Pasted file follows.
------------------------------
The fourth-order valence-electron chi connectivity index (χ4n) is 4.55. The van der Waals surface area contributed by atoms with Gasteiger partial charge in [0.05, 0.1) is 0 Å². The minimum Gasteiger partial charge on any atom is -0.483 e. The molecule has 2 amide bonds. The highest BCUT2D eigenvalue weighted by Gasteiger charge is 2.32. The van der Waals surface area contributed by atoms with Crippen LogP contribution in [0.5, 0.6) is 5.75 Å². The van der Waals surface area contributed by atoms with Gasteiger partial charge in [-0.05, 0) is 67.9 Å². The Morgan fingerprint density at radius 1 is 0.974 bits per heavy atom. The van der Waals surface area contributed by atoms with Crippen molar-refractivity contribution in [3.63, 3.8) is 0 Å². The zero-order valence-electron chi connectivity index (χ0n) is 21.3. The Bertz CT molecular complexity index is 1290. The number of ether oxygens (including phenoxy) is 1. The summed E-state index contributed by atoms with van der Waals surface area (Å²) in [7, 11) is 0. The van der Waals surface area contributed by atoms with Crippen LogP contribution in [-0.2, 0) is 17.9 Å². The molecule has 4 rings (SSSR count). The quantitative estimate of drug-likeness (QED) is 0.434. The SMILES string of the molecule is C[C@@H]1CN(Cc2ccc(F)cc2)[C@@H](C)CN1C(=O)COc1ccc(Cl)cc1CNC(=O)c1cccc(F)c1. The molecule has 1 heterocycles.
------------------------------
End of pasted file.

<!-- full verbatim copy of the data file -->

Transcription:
The fourth-order valence-electron chi connectivity index (χ4n) is 4.55. The van der Waals surface area contributed by atoms with Gasteiger partial charge in [0.05, 0.1) is 0 Å². The minimum Gasteiger partial charge on any atom is -0.483 e. The molecule has 2 amide bonds. The highest BCUT2D eigenvalue weighted by Gasteiger charge is 2.32. The van der Waals surface area contributed by atoms with Crippen LogP contribution in [0.5, 0.6) is 5.75 Å². The van der Waals surface area contributed by atoms with Gasteiger partial charge in [-0.05, 0) is 67.9 Å². The Morgan fingerprint density at radius 1 is 0.974 bits per heavy atom. The van der Waals surface area contributed by atoms with Crippen molar-refractivity contribution in [3.63, 3.8) is 0 Å². The zero-order valence-electron chi connectivity index (χ0n) is 21.3. The Bertz CT molecular complexity index is 1290. The number of ether oxygens (including phenoxy) is 1. The summed E-state index contributed by atoms with van der Waals surface area (Å²) in [7, 11) is 0. The van der Waals surface area contributed by atoms with Crippen LogP contribution in [-0.2, 0) is 17.9 Å². The molecule has 4 rings (SSSR count). The quantitative estimate of drug-likeness (QED) is 0.434. The SMILES string of the molecule is C[C@@H]1CN(Cc2ccc(F)cc2)[C@@H](C)CN1C(=O)COc1ccc(Cl)cc1CNC(=O)c1cccc(F)c1. The molecule has 1 heterocycles.